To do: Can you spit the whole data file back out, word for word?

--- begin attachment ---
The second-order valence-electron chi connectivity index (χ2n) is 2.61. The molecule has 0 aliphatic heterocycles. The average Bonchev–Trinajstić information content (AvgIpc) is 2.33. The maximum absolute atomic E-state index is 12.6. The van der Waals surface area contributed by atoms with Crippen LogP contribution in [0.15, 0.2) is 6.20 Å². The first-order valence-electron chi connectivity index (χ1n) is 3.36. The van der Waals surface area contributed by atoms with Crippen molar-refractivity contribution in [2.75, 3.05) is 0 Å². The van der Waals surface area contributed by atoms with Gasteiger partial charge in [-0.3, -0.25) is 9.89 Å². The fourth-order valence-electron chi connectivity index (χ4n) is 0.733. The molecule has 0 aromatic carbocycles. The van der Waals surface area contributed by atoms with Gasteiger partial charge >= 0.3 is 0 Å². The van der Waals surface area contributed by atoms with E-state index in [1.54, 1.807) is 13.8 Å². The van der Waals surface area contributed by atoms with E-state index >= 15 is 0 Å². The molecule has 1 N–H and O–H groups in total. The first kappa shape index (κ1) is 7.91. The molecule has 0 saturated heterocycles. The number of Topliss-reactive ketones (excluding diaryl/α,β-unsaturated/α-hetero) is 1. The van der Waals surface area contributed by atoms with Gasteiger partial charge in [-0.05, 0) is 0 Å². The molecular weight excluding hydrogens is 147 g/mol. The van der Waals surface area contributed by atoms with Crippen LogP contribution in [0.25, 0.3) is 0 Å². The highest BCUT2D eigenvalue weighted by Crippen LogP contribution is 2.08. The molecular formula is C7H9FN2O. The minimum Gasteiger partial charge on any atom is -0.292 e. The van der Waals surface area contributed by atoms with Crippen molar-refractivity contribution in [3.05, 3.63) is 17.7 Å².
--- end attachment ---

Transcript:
The second-order valence-electron chi connectivity index (χ2n) is 2.61. The molecule has 0 aliphatic heterocycles. The average Bonchev–Trinajstić information content (AvgIpc) is 2.33. The maximum absolute atomic E-state index is 12.6. The van der Waals surface area contributed by atoms with Crippen LogP contribution in [0.15, 0.2) is 6.20 Å². The first-order valence-electron chi connectivity index (χ1n) is 3.36. The van der Waals surface area contributed by atoms with Crippen molar-refractivity contribution in [2.75, 3.05) is 0 Å². The van der Waals surface area contributed by atoms with Gasteiger partial charge in [-0.3, -0.25) is 9.89 Å². The fourth-order valence-electron chi connectivity index (χ4n) is 0.733. The molecule has 0 aromatic carbocycles. The van der Waals surface area contributed by atoms with Gasteiger partial charge >= 0.3 is 0 Å². The van der Waals surface area contributed by atoms with E-state index in [1.54, 1.807) is 13.8 Å². The van der Waals surface area contributed by atoms with E-state index >= 15 is 0 Å². The molecule has 1 N–H and O–H groups in total. The first kappa shape index (κ1) is 7.91. The molecule has 0 saturated heterocycles. The number of Topliss-reactive ketones (excluding diaryl/α,β-unsaturated/α-hetero) is 1. The van der Waals surface area contributed by atoms with Gasteiger partial charge in [-0.05, 0) is 0 Å². The molecular weight excluding hydrogens is 147 g/mol. The van der Waals surface area contributed by atoms with Crippen LogP contribution in [0.25, 0.3) is 0 Å². The highest BCUT2D eigenvalue weighted by Crippen LogP contribution is 2.08. The molecular formula is C7H9FN2O. The minimum Gasteiger partial charge on any atom is -0.292 e. The van der Waals surface area contributed by atoms with Crippen molar-refractivity contribution in [3.05, 3.63) is 17.7 Å².